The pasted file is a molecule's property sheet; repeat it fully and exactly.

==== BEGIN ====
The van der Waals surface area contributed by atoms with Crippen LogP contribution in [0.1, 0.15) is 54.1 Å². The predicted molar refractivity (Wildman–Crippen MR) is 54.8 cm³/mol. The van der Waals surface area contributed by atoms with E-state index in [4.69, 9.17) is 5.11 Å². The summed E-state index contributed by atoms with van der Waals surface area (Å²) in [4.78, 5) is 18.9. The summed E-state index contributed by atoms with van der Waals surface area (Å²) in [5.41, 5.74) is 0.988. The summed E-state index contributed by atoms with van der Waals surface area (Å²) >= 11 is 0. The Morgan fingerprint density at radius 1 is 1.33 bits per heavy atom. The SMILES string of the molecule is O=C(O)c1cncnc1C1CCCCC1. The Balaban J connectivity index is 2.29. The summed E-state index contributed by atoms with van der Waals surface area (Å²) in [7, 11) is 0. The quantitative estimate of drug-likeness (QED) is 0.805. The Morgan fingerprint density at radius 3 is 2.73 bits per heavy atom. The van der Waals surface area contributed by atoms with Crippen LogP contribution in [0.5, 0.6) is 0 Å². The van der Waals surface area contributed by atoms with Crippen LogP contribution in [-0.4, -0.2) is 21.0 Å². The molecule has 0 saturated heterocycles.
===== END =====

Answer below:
The van der Waals surface area contributed by atoms with Crippen LogP contribution in [0.1, 0.15) is 54.1 Å². The predicted molar refractivity (Wildman–Crippen MR) is 54.8 cm³/mol. The van der Waals surface area contributed by atoms with E-state index in [4.69, 9.17) is 5.11 Å². The summed E-state index contributed by atoms with van der Waals surface area (Å²) in [4.78, 5) is 18.9. The summed E-state index contributed by atoms with van der Waals surface area (Å²) in [5.41, 5.74) is 0.988. The summed E-state index contributed by atoms with van der Waals surface area (Å²) >= 11 is 0. The Morgan fingerprint density at radius 1 is 1.33 bits per heavy atom. The SMILES string of the molecule is O=C(O)c1cncnc1C1CCCCC1. The Balaban J connectivity index is 2.29. The summed E-state index contributed by atoms with van der Waals surface area (Å²) in [7, 11) is 0. The quantitative estimate of drug-likeness (QED) is 0.805. The Morgan fingerprint density at radius 3 is 2.73 bits per heavy atom. The van der Waals surface area contributed by atoms with Crippen LogP contribution in [0.5, 0.6) is 0 Å². The van der Waals surface area contributed by atoms with Crippen LogP contribution in [-0.4, -0.2) is 21.0 Å². The molecule has 0 saturated heterocycles.